Power Factor: A Better Way to Measure Power
As the sabermetric revolution has enhanced our knowledge of the game, new stats have given us better ways of assessing players. When it comes to power, for example, chicks still dig the long ball, but most serious analysts have begun to see the problems with using arcane stats like RBI.
The current statistic of choice for statheads trying to measure players’ abilities to hit the ball far is Isolated Power. ISO is simply the difference between a player’s slugging percentage and his batting average—or, in other words, his extra-bases-per-at-bat. By subtracting BA from SLG, we reduce the impact of a player’s contact ability so we can get a better idea of his raw power.
But while it’s improvement over simple slugging percentage, ISO has its flaws. It, too, is largely a product of batting average, and as such can fluctuate with BABIP and contact skills—both of which are irrelevant to a statistic called “Isolated Power.”
Let’s take two hypothetical players: Tony Stark and Bruce Wayne. Stark hits .350 with a .550 SLG. Wayne hits .200 with a .400 SLG. Both weigh in at a .200 ISO, suggesting their raw power is roughly equal.
But that’s not right. If Wayne somehow managed to bring his average up 150 points, would all the extra hits be singles? Stark is clearly a better hitter, and they both produced the same amount of extra bases. But if the two players had similar contact skills, Wayne would undoubtedly be a bigger slugger.
Let’s take the real-world example of 2010 teammates Carl Crawford and B.J. Upton. According to ISO, Crawford (.188) showed a little more power than Upton (.187). But did Crawford really outslug Upton, or was his extra-base edge simply a product of having more hits?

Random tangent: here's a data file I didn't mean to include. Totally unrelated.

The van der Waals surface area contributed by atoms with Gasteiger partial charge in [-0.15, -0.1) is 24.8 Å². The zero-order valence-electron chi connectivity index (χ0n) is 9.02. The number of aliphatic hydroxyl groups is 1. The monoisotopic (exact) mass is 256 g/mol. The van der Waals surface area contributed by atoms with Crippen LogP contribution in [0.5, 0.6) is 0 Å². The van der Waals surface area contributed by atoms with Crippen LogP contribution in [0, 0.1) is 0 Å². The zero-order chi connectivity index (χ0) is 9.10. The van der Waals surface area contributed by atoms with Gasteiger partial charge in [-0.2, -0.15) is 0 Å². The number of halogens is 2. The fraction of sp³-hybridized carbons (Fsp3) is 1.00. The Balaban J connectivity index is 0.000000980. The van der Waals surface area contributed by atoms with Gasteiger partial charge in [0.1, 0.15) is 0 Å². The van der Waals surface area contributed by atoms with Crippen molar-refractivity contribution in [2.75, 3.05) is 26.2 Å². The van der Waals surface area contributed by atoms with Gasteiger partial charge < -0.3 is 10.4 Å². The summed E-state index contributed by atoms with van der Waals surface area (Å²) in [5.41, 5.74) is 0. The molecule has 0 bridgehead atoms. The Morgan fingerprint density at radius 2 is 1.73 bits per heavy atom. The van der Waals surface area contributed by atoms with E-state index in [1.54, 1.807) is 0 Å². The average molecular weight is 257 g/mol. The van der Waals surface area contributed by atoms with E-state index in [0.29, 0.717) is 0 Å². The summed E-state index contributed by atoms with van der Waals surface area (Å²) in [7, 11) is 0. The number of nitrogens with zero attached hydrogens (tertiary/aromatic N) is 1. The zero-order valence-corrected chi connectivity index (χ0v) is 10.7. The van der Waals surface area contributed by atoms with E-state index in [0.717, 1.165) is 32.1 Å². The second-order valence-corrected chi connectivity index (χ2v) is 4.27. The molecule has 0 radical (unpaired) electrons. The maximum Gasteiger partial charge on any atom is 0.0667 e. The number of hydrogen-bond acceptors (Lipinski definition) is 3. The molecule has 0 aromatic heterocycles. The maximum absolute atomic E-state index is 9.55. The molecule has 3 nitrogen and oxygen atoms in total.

Of Upton’s 127 hits, 60 went for extra bases; Crawford managed 62 extra-base hits out of the 184 times reached he safely. Yes, Crawford had more extra-base hits, but a much higher proportion of Upton’s hits (47%) were doubles or better than Crawford’s (34%). An Upton hit was 50% more likely to go for extra bases than a Crawford base knocked, yet ISO said their power was virtually identical.
You can glean some useful information from ISO, but clearly “Isolated Power” is a product of contact skills and luck, and therefore it does not actually isolate power.
Enter Power Factor, or “PF.” PF removes contact skills and BABIP fluctuations from the equation by expressing power as a proportion of batting average:
For the sake of neatness, I use ISO instead of SLG in the numerator; to convert my numbers to the more traditional format, simply add 1. In this incarnation, PF could also be described as extra bases per hit.
As such, the possible range of PF stretches from 0 (i.e., a batter who hits only singles) to 3 (a batter whose hits are all home runs). For some perspective on what PF scores look like, here’s a basic percentile chart:
PF allows us to compare power between hitters with varying contact skills. Returning to our earlier example, B.J. Upton had a .789 PF in 2010—29th among qualified hitters—while Crawford weighed in with a below-average .612 PF, good for 84th in baseball. For some context, Kevin Kouzmanoff’s PF was .603.